Jewish Women Philosophers of First-Century Alexandria: Philo's "Therapeutae" Reconsidered

Jewish Women Philosophers of First-Century Alexandria: Philo's "Therapeutae" Reconsidered

Jewish Women Philosophers of First-Century Alexandria: Philo's "Therapeutae" Reconsidered

Jewish Women Philosophers of First-Century Alexandria: Philo's "Therapeutae" Reconsidered

Synopsis

The first-century ascetic Jewish philosophers known as the 'Therapeutae', described in Philo's treatise De Vita Contemplativa, have often been considered in comparison with early Christians, the Essenes, and the Dead Sea Scrolls. This study, which includes a new translation of De VitaContemplativa, focuses particularly on issues of historical method, rhetoric, women, and gender, and comes to new conclusions about the nature of the group and its relationship with the allegorical school of exegesis in Alexandria. Joan E. Taylor argues that the group represents the tip of aniceberg in terms of ascetic practices and allegorical exegesis, and that the women described point to the presence of other Jewish women philosophers in Alexandria in the first century CE. Members of the group were 'extreme allegorizers' in following a distinctive calendar, not maintaining usualJewish praxis, and concentrating their focus on attaining a trance-like state in which a vision of God's light was experienced. Their special 'feast' was configured in terms of service at a Temple, in which both men and women were priestly attendants of God.

Excerpt

I will not add [anything] of my own for the sake of making
[my account] better, which is customary for all the poets
and chroniclers to do for want of good [historiographical]
practices, but will absolutely go about [telling] the actual
truth, even though I know the most skilled speaker would
grow weary of telling it [like this]. But nevertheless we must
persevere and fight on to the end, for the superlative virtue
of the[se] men should not be a reason to strike dumb those
who rightly think that nothing good should be passed over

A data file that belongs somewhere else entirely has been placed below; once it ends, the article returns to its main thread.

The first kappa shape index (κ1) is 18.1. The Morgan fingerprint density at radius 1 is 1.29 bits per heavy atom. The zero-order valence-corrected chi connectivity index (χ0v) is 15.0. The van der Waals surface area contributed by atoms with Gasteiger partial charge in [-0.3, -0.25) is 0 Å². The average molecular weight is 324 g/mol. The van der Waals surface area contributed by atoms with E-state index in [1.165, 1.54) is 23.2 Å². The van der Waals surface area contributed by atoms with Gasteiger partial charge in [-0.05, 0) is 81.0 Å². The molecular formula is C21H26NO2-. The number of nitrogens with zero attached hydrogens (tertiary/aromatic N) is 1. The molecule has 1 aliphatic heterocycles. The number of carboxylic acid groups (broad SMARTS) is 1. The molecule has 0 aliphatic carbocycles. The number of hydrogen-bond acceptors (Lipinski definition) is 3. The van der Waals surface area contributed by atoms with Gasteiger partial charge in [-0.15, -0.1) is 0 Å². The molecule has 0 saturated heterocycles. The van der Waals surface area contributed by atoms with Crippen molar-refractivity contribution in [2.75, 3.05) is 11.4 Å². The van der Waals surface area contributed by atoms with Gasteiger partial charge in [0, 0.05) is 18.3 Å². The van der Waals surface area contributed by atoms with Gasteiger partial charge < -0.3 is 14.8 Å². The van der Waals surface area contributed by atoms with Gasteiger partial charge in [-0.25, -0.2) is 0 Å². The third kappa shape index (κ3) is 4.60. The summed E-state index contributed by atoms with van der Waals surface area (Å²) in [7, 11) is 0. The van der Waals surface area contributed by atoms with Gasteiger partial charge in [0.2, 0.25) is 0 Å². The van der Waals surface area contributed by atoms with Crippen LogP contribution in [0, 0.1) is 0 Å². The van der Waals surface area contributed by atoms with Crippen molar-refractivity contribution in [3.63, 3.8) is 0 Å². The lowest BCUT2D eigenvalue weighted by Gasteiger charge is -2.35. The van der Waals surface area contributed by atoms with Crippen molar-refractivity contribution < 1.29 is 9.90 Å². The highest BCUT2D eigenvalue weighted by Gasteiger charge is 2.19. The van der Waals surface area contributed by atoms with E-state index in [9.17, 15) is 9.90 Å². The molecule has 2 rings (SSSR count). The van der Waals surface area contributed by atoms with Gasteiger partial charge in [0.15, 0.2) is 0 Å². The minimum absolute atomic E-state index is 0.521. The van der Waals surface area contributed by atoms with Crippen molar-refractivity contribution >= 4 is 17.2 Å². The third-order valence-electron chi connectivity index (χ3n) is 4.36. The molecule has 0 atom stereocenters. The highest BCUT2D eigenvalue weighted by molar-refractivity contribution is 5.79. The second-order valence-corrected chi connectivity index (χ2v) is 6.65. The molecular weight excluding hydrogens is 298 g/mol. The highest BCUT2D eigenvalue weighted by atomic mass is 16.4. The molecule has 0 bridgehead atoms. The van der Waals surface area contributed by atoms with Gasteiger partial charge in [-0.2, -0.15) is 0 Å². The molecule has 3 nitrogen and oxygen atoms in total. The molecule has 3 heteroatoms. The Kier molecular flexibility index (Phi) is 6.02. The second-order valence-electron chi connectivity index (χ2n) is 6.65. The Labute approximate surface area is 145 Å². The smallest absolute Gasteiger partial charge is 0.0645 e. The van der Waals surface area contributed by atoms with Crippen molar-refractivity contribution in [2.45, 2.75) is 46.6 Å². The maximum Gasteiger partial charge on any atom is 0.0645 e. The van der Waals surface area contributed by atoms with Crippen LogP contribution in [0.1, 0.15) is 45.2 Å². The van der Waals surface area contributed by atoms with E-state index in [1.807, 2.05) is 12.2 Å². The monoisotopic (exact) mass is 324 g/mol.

in silence.

(Philo, Contempl. 1)

In the world of advertisement there's no such thing as a lie;
there's only the expedient exaggeration.

Roger Thornhill, in Alfred Hitchcock's North by
Northwest

There have been many studies on the people Philo of Alexandria (c.20 BCE–c.50 CE) describes in his treatise, De Vita Contemplativa. These contemplative, mystically minded Jews, devoted to music, meditation, and the study of scripture, who met together for special communal meals and lived an austere, ascetic lifestyle, are suggestive of many other more famous religious communities. Usually referred to as the 'Therapeutae', and defined explicitly just in this one text, they are frequently called as evidence in discussions of contemporaneous Jewish sects, especially the Essenes and those who produced the Dead Sea Scrolls, or of the earliest Christian churches.

In future cited as Contempl. References to Philo's works in the text are given
in accordance with the standard abbreviations of SPA.

For a survey of literature see Jean Riaud, 'Les Thérapeutes d'Alexandrie
dans la tradition et dans la recherche critique jusqu'aux découvertes de
Qumran', ANRW 2: 20: 2 (Berlin and New York: Walter de Gruyter, 1987),
1189–1295. For comparison between the Therapeutae and early Christian
monastics see G. Peter Richardson, 'Philo and Eusebius on Monasteries and
Monasticism: The Therapeutae and Kellia', in Bradley H. McLean (ed.) . . .

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